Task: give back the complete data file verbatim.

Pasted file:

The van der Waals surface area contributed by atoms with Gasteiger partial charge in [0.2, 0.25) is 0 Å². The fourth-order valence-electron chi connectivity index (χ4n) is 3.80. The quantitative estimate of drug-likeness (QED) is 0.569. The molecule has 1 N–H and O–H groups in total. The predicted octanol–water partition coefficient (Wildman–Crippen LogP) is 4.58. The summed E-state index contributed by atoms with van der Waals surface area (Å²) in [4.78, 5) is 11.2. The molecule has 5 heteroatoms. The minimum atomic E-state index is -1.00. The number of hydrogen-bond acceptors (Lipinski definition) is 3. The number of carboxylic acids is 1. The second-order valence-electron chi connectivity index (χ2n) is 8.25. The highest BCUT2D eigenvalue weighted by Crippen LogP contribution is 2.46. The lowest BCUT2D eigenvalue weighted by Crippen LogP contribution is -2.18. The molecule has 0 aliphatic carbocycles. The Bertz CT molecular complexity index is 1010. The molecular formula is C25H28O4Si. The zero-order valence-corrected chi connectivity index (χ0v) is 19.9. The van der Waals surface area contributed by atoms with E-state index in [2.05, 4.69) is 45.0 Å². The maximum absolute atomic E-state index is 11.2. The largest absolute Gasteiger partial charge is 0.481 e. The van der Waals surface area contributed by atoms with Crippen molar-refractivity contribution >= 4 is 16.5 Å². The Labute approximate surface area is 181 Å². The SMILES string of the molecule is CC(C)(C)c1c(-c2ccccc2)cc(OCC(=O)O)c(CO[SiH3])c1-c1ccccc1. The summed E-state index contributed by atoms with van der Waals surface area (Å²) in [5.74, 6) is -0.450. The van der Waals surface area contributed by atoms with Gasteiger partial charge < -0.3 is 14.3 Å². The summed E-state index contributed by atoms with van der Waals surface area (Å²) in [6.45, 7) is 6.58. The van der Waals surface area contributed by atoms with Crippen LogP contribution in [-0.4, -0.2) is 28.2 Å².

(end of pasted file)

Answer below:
The van der Waals surface area contributed by atoms with Gasteiger partial charge in [0.2, 0.25) is 0 Å². The fourth-order valence-electron chi connectivity index (χ4n) is 3.80. The quantitative estimate of drug-likeness (QED) is 0.569. The molecule has 1 N–H and O–H groups in total. The predicted octanol–water partition coefficient (Wildman–Crippen LogP) is 4.58. The summed E-state index contributed by atoms with van der Waals surface area (Å²) in [4.78, 5) is 11.2. The molecule has 5 heteroatoms. The minimum atomic E-state index is -1.00. The number of hydrogen-bond acceptors (Lipinski definition) is 3. The number of carboxylic acids is 1. The second-order valence-electron chi connectivity index (χ2n) is 8.25. The highest BCUT2D eigenvalue weighted by Crippen LogP contribution is 2.46. The lowest BCUT2D eigenvalue weighted by Crippen LogP contribution is -2.18. The molecule has 0 aliphatic carbocycles. The Bertz CT molecular complexity index is 1010. The molecular formula is C25H28O4Si. The zero-order valence-corrected chi connectivity index (χ0v) is 19.9. The van der Waals surface area contributed by atoms with E-state index in [2.05, 4.69) is 45.0 Å². The maximum absolute atomic E-state index is 11.2. The largest absolute Gasteiger partial charge is 0.481 e. The van der Waals surface area contributed by atoms with Crippen molar-refractivity contribution >= 4 is 16.5 Å². The Labute approximate surface area is 181 Å². The SMILES string of the molecule is CC(C)(C)c1c(-c2ccccc2)cc(OCC(=O)O)c(CO[SiH3])c1-c1ccccc1. The summed E-state index contributed by atoms with van der Waals surface area (Å²) in [5.74, 6) is -0.450. The van der Waals surface area contributed by atoms with Gasteiger partial charge < -0.3 is 14.3 Å². The summed E-state index contributed by atoms with van der Waals surface area (Å²) in [6.45, 7) is 6.58. The van der Waals surface area contributed by atoms with Crippen LogP contribution in [-0.4, -0.2) is 28.2 Å².